Use cautiously in individuals with high blood pressure, individuals taking antidepressants or monoamine oxidase inhibitors (certain drugs used to treat depression), and individuals with alcoholism, liver disease, or stomach or intestinal abnormalities.
Use cautiously in pregnant or breastfeeding women or in children, due to a lack of sufficient safety data.
Avoid in individuals with a known allergy or sensitivity to gentian, its constituents, or members of the Gentianaceae family.
Pregnancy and Breastfeeding
Use of gentian is not recommended, as there is currently a lack of scientific evidence on the use of gentian during pregnancy or breastfeeding.
Many tinctures contain high levels of alcohol and should be avoided during pregnancy.
Most herbs and supplements have not been thoroughly tested for interactions with other herbs, supplements, drugs, or foods. The interactions listed below are based on reports in scientific publications, laboratory experiments, or traditional use. You should always read product labels. If you have a medical condition, or are taking other drugs, herbs, or supplements, you should speak with a qualified healthcare provider before starting a new therapy.
Interactions with Drugs
Gentian may raise blood sugar levels. Caution is advised when using medications that may also lower blood sugar. People taking drugs for diabetes by mouth or insulin should be monitored closely by a qualified healthcare professional, including a pharmacist. Medication adjustments may be necessary.
Gentian may interact with alcohol, antidepressants, antifungals, and monoamine oxidase inhibitors (drugs used to treat depression).
Interactions with Herbs and Dietary Supplements
Gentian may raise blood sugar levels. Caution is advised when using herbs or supplements that may also lower blood sugar. Blood glucose levels may require monitoring, and doses may need adjustment.
Gentian may interact with antidepressant herbs and supplements, antifungal herbs and supplements, and monoamine oxidase inhibiting herbs and supplements.
This information is based on a systematic review of scientific literature edited and peer-reviewed by contributors to the Natural Standard Research Collaboration (www.naturalstandard.com).
Natural Standard developed the above evidence-based information based on a thorough systematic review of the available scientific articles. For comprehensive information about alternative and complementary therapies on the professional level, go to www.naturalstandard.com. Selected references are listed below.
- Aberham, A., Schwaiger, S., Stuppner, H., and Ganzera, M. Quantitative analysis of iridoids, secoiridoids, xanthones and xanthone glycosides in Gentiana lutea L. roots by RP-HPLC and LC-MS. J Pharm Biomed.Anal 11-5-2007;45(3):437-442. View Abstract
- Amin, A. Ketoconazole-induced testicular damage in rats reduced by Gentiana extract. Exp Toxicol Pathol. 2008;59(6):377-384. View Abstract
- Chen, L., Liu, J. C., Zhang, X. N., Guo, Y. Y., Xu, Z. H., Cao, W., Sun, X. L., Sun, W. J., and Zhao, M. G. Down-regulation of NR2B receptors partially contributes to analgesic effects of Gentiopicroside in persistent inflammatory pain. Neuropharmacology 2008;54(8):1175-1181. View Abstract
- Citova, I., Ganzera, M., Stuppner, H., and Solich, P. Determination of gentisin, isogentisin, and amarogentin in Gentiana lutea L. by capillary electrophoresis. J Sep.Sci 2008;31(1):195-200. View Abstract
- Garnier, R., Carlier, P., Hoffelt, J., and Savidan, A. [Acute dietary poisoning by white hellebore (Veratrum album L.). Clinical and analytical data. A propos of 5 cases]. Ann.Med Interne (Paris) 1985;136(2):125-128. View Abstract
- Haraguchi, H., Tanaka, Y., Kabbash, A., Fujioka, T., Ishizu, T., and Yagi, A. Monoamine oxidase inhibitors from Gentiana lutea. Phytochemistry 2004;65(15):2255-2260. View Abstract
- Hayashi, T. and Yamagishi, T. Two xanthone glycosides from Gentiana lutea. Phytochemistry 1988;27:3696-3699.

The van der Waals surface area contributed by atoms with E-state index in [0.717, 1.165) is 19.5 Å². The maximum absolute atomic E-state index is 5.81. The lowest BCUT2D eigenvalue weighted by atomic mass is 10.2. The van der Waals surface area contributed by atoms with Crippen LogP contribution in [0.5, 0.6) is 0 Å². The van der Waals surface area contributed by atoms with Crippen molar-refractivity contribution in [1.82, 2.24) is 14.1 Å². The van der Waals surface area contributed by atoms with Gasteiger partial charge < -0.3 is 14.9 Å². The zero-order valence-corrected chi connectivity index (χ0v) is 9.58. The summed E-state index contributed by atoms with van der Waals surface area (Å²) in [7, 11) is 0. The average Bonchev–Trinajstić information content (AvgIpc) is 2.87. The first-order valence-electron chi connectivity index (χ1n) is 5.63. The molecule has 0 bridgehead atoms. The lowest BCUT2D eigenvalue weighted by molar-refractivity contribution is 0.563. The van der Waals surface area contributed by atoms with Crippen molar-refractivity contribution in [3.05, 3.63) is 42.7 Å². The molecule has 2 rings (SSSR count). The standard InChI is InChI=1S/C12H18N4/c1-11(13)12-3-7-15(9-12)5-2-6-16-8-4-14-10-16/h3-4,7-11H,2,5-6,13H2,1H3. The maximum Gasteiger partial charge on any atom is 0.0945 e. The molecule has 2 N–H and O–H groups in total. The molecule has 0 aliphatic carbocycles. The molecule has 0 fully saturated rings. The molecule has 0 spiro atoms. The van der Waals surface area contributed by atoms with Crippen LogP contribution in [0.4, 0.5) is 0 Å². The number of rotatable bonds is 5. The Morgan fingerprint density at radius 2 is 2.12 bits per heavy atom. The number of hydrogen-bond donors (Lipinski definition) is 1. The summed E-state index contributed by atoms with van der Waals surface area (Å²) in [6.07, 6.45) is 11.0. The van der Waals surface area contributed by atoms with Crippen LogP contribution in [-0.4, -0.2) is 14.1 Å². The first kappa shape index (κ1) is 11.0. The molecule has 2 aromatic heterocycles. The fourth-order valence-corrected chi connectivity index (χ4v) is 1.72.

- Mathew, A., Taranalli, A. D., and Torgal, S. S. Evaluation of anti-inflammatory and wound healing activity of Gentiana lutea rhizome extract in animals. Pharm.Biol. 2004;42:8-12.
- Ozturk, N., Baser, K. H., Aydin, S., Ozturk, Y., and Calis, I. Effects of Gentiana lutea ssp. symphyandra on the central nervous system in mice. Phytother Res 2002;16(7):627-631. View Abstract
- Schmieder, A., Schwaiger, S., Csordas, A., Backovic, A., Messner, B., Wick, G., Stuppner, H., and Bernhard, D. Isogentisin–a novel compound for the prevention of smoking-caused endothelial injury. Atherosclerosis 2007;194(2):317-325. View Abstract
- Szucs, Z., Danos, B., and Nyiredy, S. Comparative analysis of the underground parts of Gentiana species by HPLC with diode-array and mass spectrometric detection. Chromatographia 2002;56:S19.
- Toriumi, Y., Kakuda, R., Kikuchi, M., Yaoita, Y., and Kikuchi, M. New triterpenoids from Gentiana lutea. Chem Pharm Bull.(Tokyo) 2003;51(1):89-91. View Abstract
- VanHaelen, M. and VanHaelen-Fastre, R. Quantitative determination of biologically active constituents in medicinal plant crude extracts by thin-layer chromatography-densitometry. I. Aesculus hippocastaneum L., Arctostaphylos uva-ursi Spreng., Fraxinus excelsior L., Gentiana lutea L., Glyccyrhiza glabra L., Hamamelis virginiana L., Hypericum perforatum L., Olea europea L., Salix alba L., and Silybum marianum Gaertn. J Chromatogr 1983;281:263-271.
- Wang, C. H., Cheng, X. M., Bligh, S. W., White, K. N., Branford-White, C. J., and Wang, Z. T. Pharmacokinetics and bioavailability of gentiopicroside from decoctions of Gentianae and Longdan Xiegan Tang after oral administration in rats–comparison with gentiopicroside alone. J Pharm Biomed.Anal 9-3-2007;44(5):1113-1117. View Abstract
- Wang, C. H., Wang, Z. T., Bligh, S. W., White, K. N., and White, C. J. Pharmacokinetics and tissue distribution of gentiopicroside following oral and intravenous administration in mice. Eur J Drug Metab Pharmacokinet. 2004;29(3):199-203. View Abstract
Copyright © 2013 Natural Standard (www.naturalstandard.com)
The information in this monograph is intended for informational purposes only, and is meant to help users better understand health concerns. Information is based on review of scientific research data, historical practice patterns, and clinical experience. This information should not be interpreted as specific medical advice. Users should consult with a qualified healthcare provider for specific questions regarding therapies, diagnosis and/or health conditions, prior to making therapeutic decisions.